BOSTON — Parents, educators, students and community leaders from the Pittsfield area have joined statewide allies launching the Campaign to Save Our Public Schools — a committee opposed to a ballot question that seeks to expand charter schools in the state.
"Charter schools are already draining over $400 million in taxpayer money from our district public schools every year, and this ballot question would allow them to take even more, harming the district public schools that the vast majority of Massachusetts children attend," said Juan Cofield, president of the New England Area Conference of the NAACP and chairman of the Campaign to Save Our Public Schools.
"Expansion of charter schools is already resulting in two publicly funded school systems, separate and unequal," he said. "Allowing additional charter school growth every year, without any end, will result in significant and irreparable harm to our public schools and the students who rely on them."
In a media release issued Wednesday, the group said Pittsfield would lose $2,043,031 in state Chapter 70 aid diverted to charter schools in the current fiscal year, and a total of $408,672,674 is being diverted to charter schools statewide — funding diverted from 243 local school district budgets.
"Pittsfield currently sees over two million dollars diverted to charter schools and, at the same time, has faced losses of positions and valuable programs due to tight budgets," said Brendan Sheran, president of the United Educators of Pittsfield, representing city educators. "Our community continues to face the challenge of educating students with a greater amount of needs with stagnant resources."
Members of the Pittsfield School Committee, Superintendent Jason "Jake" McCandless and other local officials also have spoken out against the charter school ballot question.
Other local school districts losing funding this year include North Adams ($672,927) and Central Berkshire Regional School District ($164,281), the release states.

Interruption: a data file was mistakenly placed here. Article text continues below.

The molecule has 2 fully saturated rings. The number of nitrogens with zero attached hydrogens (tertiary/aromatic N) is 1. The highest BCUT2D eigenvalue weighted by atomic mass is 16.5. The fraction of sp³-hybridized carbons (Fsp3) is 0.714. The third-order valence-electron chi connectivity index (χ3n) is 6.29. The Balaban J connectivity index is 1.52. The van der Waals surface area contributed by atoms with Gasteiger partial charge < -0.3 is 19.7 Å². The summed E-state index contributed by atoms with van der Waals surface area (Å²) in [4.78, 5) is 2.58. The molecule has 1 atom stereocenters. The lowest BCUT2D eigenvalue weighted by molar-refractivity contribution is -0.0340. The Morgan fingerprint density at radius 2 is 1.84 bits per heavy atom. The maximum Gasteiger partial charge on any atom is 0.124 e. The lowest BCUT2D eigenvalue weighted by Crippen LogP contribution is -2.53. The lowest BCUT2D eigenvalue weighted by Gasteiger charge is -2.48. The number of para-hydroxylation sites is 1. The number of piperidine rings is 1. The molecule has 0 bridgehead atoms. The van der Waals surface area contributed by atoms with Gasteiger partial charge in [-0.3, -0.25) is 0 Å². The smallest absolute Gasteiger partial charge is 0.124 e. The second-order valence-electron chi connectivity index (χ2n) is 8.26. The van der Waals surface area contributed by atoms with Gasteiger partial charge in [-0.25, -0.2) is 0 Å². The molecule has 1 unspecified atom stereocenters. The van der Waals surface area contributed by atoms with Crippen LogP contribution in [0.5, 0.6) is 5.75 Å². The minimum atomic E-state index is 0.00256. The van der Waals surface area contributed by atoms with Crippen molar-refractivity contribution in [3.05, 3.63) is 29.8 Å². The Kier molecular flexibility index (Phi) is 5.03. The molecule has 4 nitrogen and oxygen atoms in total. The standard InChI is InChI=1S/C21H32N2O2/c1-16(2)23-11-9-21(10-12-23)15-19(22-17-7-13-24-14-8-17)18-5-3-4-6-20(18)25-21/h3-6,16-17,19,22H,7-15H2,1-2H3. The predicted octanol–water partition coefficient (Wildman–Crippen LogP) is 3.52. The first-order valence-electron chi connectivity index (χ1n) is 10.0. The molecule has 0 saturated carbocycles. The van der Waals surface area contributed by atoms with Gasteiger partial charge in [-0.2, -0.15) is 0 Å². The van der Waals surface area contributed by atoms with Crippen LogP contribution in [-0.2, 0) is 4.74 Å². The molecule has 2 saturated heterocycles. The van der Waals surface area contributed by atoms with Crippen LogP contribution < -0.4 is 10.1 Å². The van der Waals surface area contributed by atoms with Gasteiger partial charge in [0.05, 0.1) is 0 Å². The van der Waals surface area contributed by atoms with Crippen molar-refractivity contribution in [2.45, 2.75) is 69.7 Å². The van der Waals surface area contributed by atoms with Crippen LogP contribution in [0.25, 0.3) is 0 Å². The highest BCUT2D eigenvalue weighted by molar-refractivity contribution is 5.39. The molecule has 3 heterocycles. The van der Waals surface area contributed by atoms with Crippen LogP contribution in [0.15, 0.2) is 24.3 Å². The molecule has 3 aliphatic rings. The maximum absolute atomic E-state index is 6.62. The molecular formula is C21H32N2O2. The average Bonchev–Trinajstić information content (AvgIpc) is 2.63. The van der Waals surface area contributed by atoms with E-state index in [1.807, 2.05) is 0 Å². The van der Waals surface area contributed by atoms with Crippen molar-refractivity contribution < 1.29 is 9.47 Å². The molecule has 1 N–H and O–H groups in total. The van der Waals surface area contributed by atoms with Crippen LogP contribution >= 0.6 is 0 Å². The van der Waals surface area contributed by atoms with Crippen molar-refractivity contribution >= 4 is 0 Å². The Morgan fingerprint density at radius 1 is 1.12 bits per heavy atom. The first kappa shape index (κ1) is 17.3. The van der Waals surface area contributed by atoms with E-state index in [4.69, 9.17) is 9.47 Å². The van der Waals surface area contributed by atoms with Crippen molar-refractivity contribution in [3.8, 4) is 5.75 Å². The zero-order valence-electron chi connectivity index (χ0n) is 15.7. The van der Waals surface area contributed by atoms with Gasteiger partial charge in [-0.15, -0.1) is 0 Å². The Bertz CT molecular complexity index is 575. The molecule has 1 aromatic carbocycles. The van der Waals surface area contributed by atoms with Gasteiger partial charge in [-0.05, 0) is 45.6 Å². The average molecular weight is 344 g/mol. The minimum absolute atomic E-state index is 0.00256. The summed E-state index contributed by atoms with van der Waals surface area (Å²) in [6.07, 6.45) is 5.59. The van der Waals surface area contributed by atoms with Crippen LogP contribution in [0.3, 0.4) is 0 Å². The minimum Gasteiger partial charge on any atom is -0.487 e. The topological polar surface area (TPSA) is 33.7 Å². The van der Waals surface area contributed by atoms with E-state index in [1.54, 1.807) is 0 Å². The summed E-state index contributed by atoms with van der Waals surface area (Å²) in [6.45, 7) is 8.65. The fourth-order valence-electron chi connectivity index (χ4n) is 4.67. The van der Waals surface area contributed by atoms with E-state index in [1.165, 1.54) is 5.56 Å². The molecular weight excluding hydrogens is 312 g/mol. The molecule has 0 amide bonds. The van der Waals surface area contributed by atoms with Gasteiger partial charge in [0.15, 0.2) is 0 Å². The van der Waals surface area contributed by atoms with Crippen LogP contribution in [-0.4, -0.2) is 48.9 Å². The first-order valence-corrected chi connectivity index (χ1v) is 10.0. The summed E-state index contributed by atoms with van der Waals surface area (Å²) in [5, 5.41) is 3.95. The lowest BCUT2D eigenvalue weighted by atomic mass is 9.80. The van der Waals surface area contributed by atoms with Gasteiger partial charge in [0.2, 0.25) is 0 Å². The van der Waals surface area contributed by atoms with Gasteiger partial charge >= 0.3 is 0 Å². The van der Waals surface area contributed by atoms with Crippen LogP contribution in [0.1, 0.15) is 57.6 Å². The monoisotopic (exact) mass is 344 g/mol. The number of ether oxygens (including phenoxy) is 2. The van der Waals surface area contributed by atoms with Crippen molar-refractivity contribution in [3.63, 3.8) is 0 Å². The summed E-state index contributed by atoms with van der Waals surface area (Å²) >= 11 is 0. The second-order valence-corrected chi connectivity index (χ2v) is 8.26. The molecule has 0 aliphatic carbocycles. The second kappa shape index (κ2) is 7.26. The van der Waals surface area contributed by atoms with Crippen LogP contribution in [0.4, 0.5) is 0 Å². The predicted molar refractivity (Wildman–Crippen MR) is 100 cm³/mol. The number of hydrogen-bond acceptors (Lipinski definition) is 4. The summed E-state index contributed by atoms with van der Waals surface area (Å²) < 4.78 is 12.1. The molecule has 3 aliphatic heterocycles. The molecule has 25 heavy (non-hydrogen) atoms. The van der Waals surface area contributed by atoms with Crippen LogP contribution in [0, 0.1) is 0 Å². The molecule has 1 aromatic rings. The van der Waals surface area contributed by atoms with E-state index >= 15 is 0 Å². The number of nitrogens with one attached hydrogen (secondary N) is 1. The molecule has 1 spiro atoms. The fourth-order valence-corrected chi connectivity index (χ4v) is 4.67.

The referendum question on the Nov. 8 state ballot would, if approved, result in as much as $100 million more state aid money every year being diverted from public schools, the group asserts.
"Local communities and their school committees have no say in the approval or operation of charter schools, and the state often approves charter schools over the strong opposition of the communities that have to host and pay for them," said Lisa Guisbond, executive director of Citizens for Public Schools. "We are building a grassroots movement to oppose the expansion of unaccountable charters, and to educate our neighbors about the real costs of this ballot question."
Charter schools also push out students they don't want to serve through a variety of methods, including high suspension rates, often for minor offenses, according to the release, which adds, "While only 4 percent of Massachusetts' publicly funded schools are charters, they comprised nearly 14 percent of schools with discipline rates over 20 percent in 2014."
If passed, the ballot question "could expand statewide charter school enrollment by up to 1 percent of the total statewide public school enrollment each year," according to the release, which would mean 9,263 students, based on 1 percent of 926,181 in total K-12 enrollment in the state in 2014-15.
The FY 15 statewide reimbursement rate paid by school districts to charter schools was $10,909 per pupil, the release states.
A summary of the ballot question is available at www.mass.gov/ago/docs/government/2015-petitions/15-31-summary.pdf.